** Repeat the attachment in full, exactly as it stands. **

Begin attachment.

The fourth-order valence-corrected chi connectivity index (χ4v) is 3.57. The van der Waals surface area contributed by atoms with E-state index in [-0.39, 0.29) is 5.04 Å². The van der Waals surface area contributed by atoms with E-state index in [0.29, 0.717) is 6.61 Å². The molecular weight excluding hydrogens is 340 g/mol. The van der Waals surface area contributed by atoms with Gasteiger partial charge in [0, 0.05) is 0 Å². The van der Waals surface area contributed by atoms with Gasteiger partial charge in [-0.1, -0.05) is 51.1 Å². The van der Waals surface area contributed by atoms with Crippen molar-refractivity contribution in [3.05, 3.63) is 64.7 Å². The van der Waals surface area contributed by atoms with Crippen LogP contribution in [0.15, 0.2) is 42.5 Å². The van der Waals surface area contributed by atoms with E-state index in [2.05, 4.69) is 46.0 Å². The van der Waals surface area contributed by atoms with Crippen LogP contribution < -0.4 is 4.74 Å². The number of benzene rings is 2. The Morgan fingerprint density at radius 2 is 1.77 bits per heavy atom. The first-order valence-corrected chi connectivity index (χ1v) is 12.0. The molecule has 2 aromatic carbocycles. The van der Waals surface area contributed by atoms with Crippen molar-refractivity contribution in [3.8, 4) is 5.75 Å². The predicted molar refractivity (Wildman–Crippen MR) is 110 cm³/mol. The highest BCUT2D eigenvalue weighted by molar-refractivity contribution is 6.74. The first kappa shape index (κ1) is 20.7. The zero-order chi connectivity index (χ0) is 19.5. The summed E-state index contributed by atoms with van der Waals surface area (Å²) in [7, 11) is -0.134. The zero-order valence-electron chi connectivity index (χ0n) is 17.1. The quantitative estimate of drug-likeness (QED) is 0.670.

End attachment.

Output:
The fourth-order valence-corrected chi connectivity index (χ4v) is 3.57. The van der Waals surface area contributed by atoms with E-state index in [-0.39, 0.29) is 5.04 Å². The van der Waals surface area contributed by atoms with E-state index in [0.29, 0.717) is 6.61 Å². The molecular weight excluding hydrogens is 340 g/mol. The van der Waals surface area contributed by atoms with Gasteiger partial charge in [0, 0.05) is 0 Å². The van der Waals surface area contributed by atoms with Gasteiger partial charge in [-0.1, -0.05) is 51.1 Å². The van der Waals surface area contributed by atoms with Crippen molar-refractivity contribution in [3.05, 3.63) is 64.7 Å². The van der Waals surface area contributed by atoms with Crippen LogP contribution in [0.15, 0.2) is 42.5 Å². The van der Waals surface area contributed by atoms with E-state index in [2.05, 4.69) is 46.0 Å². The van der Waals surface area contributed by atoms with Crippen LogP contribution < -0.4 is 4.74 Å². The number of benzene rings is 2. The Morgan fingerprint density at radius 2 is 1.77 bits per heavy atom. The first-order valence-corrected chi connectivity index (χ1v) is 12.0. The molecule has 2 aromatic carbocycles. The van der Waals surface area contributed by atoms with Crippen molar-refractivity contribution in [3.8, 4) is 5.75 Å². The predicted molar refractivity (Wildman–Crippen MR) is 110 cm³/mol. The highest BCUT2D eigenvalue weighted by molar-refractivity contribution is 6.74. The first kappa shape index (κ1) is 20.7. The zero-order chi connectivity index (χ0) is 19.5. The summed E-state index contributed by atoms with van der Waals surface area (Å²) in [7, 11) is -0.134. The zero-order valence-electron chi connectivity index (χ0n) is 17.1. The quantitative estimate of drug-likeness (QED) is 0.670.